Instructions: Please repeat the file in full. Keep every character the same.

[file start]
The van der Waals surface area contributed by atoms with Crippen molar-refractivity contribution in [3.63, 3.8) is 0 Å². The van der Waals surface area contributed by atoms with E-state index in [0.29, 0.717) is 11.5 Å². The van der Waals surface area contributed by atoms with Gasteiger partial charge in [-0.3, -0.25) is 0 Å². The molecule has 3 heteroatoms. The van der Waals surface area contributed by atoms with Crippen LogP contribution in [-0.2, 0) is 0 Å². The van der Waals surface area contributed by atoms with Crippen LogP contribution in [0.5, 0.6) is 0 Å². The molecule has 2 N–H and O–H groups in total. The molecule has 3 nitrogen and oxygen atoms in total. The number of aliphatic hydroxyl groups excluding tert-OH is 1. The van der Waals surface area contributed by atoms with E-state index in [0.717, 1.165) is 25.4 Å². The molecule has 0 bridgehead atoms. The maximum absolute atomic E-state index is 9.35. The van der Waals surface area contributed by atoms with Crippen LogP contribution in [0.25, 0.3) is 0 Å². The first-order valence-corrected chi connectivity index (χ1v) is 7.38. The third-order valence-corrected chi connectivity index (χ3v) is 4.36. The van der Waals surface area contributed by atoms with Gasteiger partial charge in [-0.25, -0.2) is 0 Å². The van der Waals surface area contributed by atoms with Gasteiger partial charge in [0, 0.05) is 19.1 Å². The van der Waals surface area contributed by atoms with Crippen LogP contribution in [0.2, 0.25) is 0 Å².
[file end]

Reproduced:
The van der Waals surface area contributed by atoms with Crippen molar-refractivity contribution in [3.63, 3.8) is 0 Å². The van der Waals surface area contributed by atoms with E-state index in [0.29, 0.717) is 11.5 Å². The van der Waals surface area contributed by atoms with Gasteiger partial charge in [-0.3, -0.25) is 0 Å². The molecule has 3 heteroatoms. The van der Waals surface area contributed by atoms with Crippen LogP contribution in [-0.2, 0) is 0 Å². The van der Waals surface area contributed by atoms with Crippen LogP contribution in [0.5, 0.6) is 0 Å². The molecule has 2 N–H and O–H groups in total. The molecule has 3 nitrogen and oxygen atoms in total. The number of aliphatic hydroxyl groups excluding tert-OH is 1. The van der Waals surface area contributed by atoms with E-state index in [0.717, 1.165) is 25.4 Å². The molecule has 0 bridgehead atoms. The maximum absolute atomic E-state index is 9.35. The van der Waals surface area contributed by atoms with Crippen LogP contribution in [0.25, 0.3) is 0 Å². The first-order valence-corrected chi connectivity index (χ1v) is 7.38. The third-order valence-corrected chi connectivity index (χ3v) is 4.36. The van der Waals surface area contributed by atoms with Gasteiger partial charge in [-0.25, -0.2) is 0 Å². The van der Waals surface area contributed by atoms with Gasteiger partial charge in [0, 0.05) is 19.1 Å². The van der Waals surface area contributed by atoms with Crippen LogP contribution in [0.2, 0.25) is 0 Å².